“I’ve been leaning ‘no’ for a long time. That hasn’t changed,” Grijalva said about voting for the healthcare overhaul the Senate passed in December and a package of changes that would move through a separate bill through reconciliation.

Obama indicated he might be open to a provision that would encourage the use of health savings accounts, a tax-exempt savings account that typically is used in conjunction with a high-deductible plan. The provision would allow the exchanges to offer high-deductible plans.

“For some of us, the bitterness about HSAs in and the public option completely out, I don’t know how long that’s going to linger,” Grijalva said.

Which tends to confirm what HSA supporters have long feared: killing HSAs is the Left’s game plan.

Mr. President, Here Is Our Answer

President Obama continues to portray the debate over health care reform as a choice between his plan for a massive government-takeover of the US healthcare system and “doing nothing.”  Those who oppose his plan are said to be “obstructionist” or in favor of the status-quo.  Yesterday, the President again said, “I’ve got a question for all those folks [who oppose his plan]: What are you going to do? What’s your answer? What’s your solution?”

Well, I can’t speak for all his critics, but the Cato Institute has a long record of supporting health care reform based on free-markets and competition.  If the President wanted to know more he might have read my recent op-ed in the Los Angeles Times or Michael Cannon’s piece in Investors Business Daily.  He could have read our book, Healthy Competition.  Or he might have just gone to healthcare.cato.org and read our plan:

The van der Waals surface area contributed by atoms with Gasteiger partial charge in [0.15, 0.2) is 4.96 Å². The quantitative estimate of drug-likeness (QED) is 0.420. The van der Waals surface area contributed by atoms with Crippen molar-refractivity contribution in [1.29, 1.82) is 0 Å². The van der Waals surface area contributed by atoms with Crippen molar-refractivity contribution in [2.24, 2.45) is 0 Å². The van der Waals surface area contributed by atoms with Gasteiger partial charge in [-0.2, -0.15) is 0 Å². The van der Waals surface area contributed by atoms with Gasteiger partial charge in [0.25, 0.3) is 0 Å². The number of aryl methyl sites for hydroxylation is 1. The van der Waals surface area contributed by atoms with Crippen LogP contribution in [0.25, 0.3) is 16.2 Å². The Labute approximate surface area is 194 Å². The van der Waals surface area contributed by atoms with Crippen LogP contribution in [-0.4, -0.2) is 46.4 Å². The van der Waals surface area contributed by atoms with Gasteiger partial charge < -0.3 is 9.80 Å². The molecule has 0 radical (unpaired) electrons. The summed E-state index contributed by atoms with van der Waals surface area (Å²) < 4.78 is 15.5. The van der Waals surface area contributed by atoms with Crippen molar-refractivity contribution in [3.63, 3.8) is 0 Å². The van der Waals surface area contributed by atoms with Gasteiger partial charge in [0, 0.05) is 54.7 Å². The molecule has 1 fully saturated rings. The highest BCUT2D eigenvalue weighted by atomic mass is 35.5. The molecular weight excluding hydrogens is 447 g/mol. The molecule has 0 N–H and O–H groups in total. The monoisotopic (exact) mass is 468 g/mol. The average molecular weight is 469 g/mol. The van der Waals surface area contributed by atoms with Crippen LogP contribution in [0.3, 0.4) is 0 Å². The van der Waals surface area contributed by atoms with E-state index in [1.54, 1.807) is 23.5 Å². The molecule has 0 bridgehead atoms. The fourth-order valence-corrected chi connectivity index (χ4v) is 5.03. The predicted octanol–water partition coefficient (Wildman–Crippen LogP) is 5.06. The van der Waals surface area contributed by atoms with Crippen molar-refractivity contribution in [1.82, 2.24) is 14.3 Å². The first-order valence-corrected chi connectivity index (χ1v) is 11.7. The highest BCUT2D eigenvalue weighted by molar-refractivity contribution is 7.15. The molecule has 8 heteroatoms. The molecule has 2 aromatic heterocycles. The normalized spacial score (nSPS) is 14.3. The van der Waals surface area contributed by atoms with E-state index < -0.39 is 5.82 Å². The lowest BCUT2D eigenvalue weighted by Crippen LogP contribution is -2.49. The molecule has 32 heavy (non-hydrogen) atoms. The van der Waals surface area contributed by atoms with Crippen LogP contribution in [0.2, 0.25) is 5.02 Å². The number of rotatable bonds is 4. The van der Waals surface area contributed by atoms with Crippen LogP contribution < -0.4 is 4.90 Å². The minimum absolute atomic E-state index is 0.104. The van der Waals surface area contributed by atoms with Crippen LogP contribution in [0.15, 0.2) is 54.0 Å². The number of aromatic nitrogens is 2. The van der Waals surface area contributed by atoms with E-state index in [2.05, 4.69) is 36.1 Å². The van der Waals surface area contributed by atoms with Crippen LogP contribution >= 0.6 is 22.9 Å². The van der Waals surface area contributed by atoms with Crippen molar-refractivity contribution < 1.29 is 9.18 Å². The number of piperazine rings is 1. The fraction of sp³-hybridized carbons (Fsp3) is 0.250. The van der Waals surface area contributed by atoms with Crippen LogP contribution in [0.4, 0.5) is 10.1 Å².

• Let individuals control their health care dollars, and free them to choose from a wide variety of health plans and providers.
  • Move away from a health care system dominated by employer-provided health insurance. Health insurance should be personal and portable, controlled by individuals themselves rather than government or an employer. Employment-based insurance hides much of the true cost of health care to consumers, thereby encouraging over-consumption. It also limits consumer choice, since employers get final say over what type of insurance a worker will receive. It means people who don’t receive insurance through work are put at a significant and costly disadvantage. And, of course, it means that if you lose your job, you are likely to end up uninsured as well.
  • Changing from employer to individual insurance requires changing the tax treatment of health insurance. The current system excludes the value of employer-provided insurance from a worker’s taxable income. However, a worker purchasing health insurance on their own must do so with after-tax dollars. This provides a significant tilt towards employer-provided insurance, which should be reversed. Workers should receive a standard deduction, a tax credit, or, better still, large Health Savings Accounts (HSAs)  for the purchase of health insurance, regardless of whether they receive it through their job or purchase it on their own.
  • We need to increase competition among both insurers and health providers. People should be allowed to purchase health insurance across state lines. One study estimated that that adjustment alone could cover 17 million uninsured Americans without costing taxpayers a dime.
  • We also need to rethink medical licensing laws to encourage greater competition among providers. Nurse practitioners, physician assistants, midwives, and other non-physician practitioners should have far greater ability to treat patients. Doctors and other health professionals should be able to take their licenses from state to state.   We should also be encouraging innovations in delivery such as medical clinics in retail outlets.
  • Congress should give Medicare enrollees a voucher, let them choose any health plan on the market, and let them keep the savings if they choose an economical plan. Medicare could even give larger vouchers to the poor and sick to ensure they could afford coverage.